Computer simulation studies by scientists at the U.S. Department of Agriculture (USDA) suggest that a dairy cow living year-round in the great outdoors may leave a markedly smaller ecological hoofprint than its more sheltered sisters.

Agricultural Research Service (ARS) agricultural engineer Al Rotz led a team that evaluated how different management systems on a typical 250-acre Pennsylvania dairy farm would affect the environment. ARS is USDA's chief intramural scientific research agency, and this work supports the USDA commitment to promoting sustainable agriculture. Rotz works at the ARS Pasture Systems and Watershed Management Research Unit in University Park, Pa.

For this study, Rotz and his team used the Integrated Farm System Model, a computer program that simulates the major biological and physical processes and interactions of a crop, beef or dairy farm. The scientists collected a range of field data on grazing systems, manure management and their effects on nutrient loss to the environment. Then they used their farm model, supported by the field data, to evaluate the environmental dynamics of four different dairy farms in all types of weather over 25 years.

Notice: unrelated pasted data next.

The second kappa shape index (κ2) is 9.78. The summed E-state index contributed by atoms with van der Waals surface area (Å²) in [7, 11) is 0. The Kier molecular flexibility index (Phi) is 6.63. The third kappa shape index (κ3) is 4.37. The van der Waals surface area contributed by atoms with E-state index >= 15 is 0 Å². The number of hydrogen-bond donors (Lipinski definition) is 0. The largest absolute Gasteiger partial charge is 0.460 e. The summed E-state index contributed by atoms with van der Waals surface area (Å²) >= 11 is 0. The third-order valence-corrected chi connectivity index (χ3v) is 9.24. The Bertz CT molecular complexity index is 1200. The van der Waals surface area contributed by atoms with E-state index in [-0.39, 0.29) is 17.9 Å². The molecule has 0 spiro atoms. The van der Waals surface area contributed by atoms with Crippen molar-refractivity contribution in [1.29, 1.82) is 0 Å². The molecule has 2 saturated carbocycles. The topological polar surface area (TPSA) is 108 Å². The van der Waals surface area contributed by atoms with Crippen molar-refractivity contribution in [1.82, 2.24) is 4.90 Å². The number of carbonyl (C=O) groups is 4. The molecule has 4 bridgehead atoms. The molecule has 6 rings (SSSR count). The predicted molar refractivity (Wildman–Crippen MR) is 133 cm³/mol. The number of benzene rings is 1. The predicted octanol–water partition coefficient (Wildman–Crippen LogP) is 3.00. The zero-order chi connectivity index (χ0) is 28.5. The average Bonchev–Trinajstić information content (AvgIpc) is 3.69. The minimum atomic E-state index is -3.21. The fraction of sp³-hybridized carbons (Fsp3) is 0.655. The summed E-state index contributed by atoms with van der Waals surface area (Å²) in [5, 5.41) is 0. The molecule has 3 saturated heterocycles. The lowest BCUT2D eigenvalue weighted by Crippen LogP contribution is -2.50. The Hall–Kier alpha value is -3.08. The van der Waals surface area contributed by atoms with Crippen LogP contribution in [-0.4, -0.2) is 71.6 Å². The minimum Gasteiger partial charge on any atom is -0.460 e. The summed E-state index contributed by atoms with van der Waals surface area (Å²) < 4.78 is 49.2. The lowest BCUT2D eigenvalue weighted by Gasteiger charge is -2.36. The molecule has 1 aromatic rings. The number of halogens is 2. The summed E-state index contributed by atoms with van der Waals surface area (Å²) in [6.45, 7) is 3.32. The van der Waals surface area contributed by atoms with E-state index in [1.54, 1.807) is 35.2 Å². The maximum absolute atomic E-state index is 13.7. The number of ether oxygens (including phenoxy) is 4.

The model generated estimates for ammonia emissions from manure, soil denitrification rates, nitrate leaching losses, soil erosion and phosphorus losses from field runoff. Estimates for emissions of carbon dioxide, methane, and nitrous oxide from both primary production and the secondary production of pesticides, fuels, electricity and other resources were also considered.

Compared to high confinement systems, keeping dairy cows outdoors all year lowered levels of ammonia emission by about 30 percent. The model results also indicated that the total emissions for the greenhouse gases methane, nitrous oxide and carbon dioxide were eight percent lower in a year-round outdoor production system than in a high-production confinement system.

Another plus: When fields formerly used for feed crops were converted to perennial grasslands for grazing, carbon sequestration levels climbed from zero to as high as 3,400 pounds per acre every year. The results also suggested that a well-managed dairy herd kept outdoors year-round left a carbon footprint 6 percent smaller than that of a high-production dairy herd kept in barns.

These findings were published in Forage and Grazinglands in 2009.

Read more about this work in the May/June 2011 issue of Agricultural Research magazine.